I had a friend and we "shared the same trajectory", he and I were in similar situations:
- We saw each other at common functions 2-4 times a year and I've known him for about 10 years.
- We talked about life, his feelings, my feelings and our perspectives in conversations several times.
- Both of us came from technical backgrounds.
- Both of us had acquired a "nest egg" that we were dipping into for expenses.
- Both of us were in periods of our lives where we were not in the traditional IT/engineering workforce careers.
- Both of us were growing and finding ourselves. Him in lovely Colorado, and me in Arizona.
- Both of us in our late 40s and single (me with kids=home, him without=traveling)
- Both of us near neurotic in our pursuit of quality craftsmanship and attention to detail in our goods purchased. As we often admired the way the choices were investigated as much as the final solution itself. I share this oddity with several others that I know as well.
Simply, we were good friends.
And he recently chose to take his life.
And now I'm faced with looking into all these similarities and analyzing my own life, state of mind, thoughts and emotions. I believe that when a significant event happens, that it's a good time to stop, and take stock of your own perspectives so that I can learn from the experience.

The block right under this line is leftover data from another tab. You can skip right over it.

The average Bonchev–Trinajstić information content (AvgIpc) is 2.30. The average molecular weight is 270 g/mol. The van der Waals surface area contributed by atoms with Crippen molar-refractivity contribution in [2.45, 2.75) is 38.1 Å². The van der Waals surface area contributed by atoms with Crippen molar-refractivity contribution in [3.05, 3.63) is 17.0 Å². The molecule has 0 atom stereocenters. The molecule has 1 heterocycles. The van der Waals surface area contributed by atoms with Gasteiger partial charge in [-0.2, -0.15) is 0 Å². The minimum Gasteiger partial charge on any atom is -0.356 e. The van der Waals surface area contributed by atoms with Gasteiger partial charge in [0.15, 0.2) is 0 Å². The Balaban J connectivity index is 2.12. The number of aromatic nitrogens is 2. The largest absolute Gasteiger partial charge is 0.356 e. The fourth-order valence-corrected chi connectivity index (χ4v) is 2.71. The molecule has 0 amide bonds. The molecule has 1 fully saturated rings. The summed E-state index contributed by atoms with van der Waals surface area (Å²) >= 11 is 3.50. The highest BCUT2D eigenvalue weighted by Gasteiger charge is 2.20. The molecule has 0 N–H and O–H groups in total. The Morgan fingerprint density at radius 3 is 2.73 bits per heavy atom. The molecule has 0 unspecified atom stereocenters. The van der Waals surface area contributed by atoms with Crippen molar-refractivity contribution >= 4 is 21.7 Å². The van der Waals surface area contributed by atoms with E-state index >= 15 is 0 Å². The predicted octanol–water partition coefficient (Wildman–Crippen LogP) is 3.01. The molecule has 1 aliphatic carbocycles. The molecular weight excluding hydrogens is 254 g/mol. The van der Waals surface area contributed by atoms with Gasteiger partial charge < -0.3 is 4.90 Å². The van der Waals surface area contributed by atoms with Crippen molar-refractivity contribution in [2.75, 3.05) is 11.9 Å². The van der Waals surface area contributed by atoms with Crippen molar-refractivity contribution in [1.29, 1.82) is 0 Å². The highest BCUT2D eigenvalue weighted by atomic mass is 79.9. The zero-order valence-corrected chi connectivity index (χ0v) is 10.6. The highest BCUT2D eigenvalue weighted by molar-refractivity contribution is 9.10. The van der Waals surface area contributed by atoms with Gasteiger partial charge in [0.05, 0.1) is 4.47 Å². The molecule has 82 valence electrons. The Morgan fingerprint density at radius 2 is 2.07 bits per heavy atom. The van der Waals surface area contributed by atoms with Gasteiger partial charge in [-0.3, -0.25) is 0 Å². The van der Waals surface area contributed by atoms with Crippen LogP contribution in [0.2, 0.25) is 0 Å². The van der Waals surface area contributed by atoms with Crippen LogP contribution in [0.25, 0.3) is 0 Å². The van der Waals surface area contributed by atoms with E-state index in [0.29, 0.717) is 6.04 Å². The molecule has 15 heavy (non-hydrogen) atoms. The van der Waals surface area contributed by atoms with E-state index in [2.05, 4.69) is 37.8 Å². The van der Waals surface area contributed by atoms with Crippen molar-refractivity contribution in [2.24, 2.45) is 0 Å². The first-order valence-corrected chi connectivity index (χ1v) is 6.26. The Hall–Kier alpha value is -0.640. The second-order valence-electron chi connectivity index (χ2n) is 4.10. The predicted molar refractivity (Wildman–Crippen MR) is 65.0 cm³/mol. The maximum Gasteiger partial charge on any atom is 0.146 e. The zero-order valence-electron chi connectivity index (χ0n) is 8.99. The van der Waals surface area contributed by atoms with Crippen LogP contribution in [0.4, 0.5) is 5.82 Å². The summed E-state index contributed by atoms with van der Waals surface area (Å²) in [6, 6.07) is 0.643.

Over the past year my friend and I followed different paths. He went to seek adventure, and I involved myself with my community, and my relationships with my family, found family and friends. I'm volunteering at hospice. I'm meditating regularly (every day) and exercising (almost every day) and really focusing on my mental and physical well being. In short the past year of my life has been a journey of exploration of who I am, what's important to me, and how to take the next steps in my life so that my internal values align with what I'm doing in the world. It's a joy to say with conviction that the past year has been one of the absolute BEST years of my life.
So why am I here and my friend isn't?
I honestly believe that it's because of my focus on positive connections with other human beings, and doing things for others in a selfless way that has contributed to my happiness and satisfaction with my life.
But it's more than just the actions. It's the mindset behind those actions.
We are all simply human first. Pursuing joy and avoiding suffering. Before race, politics or religion, we are all human. When you approach the world through that perspective, the way you experience the world changes, which makes ALL THE DIFFERENCE that you would expect it to make.
As I look back on the loss of my friend I am grateful for my choices and where I am today. I am thankful that I've returned to a place where my normal emotional state (my "set point") is one of gratitude and joy. I too have been in "that dark place of depression" and looking back on that point in time in my life I have a compassion and understanding for how horrible it is to be caught up in those depressive thoughts.
I will miss you my friend.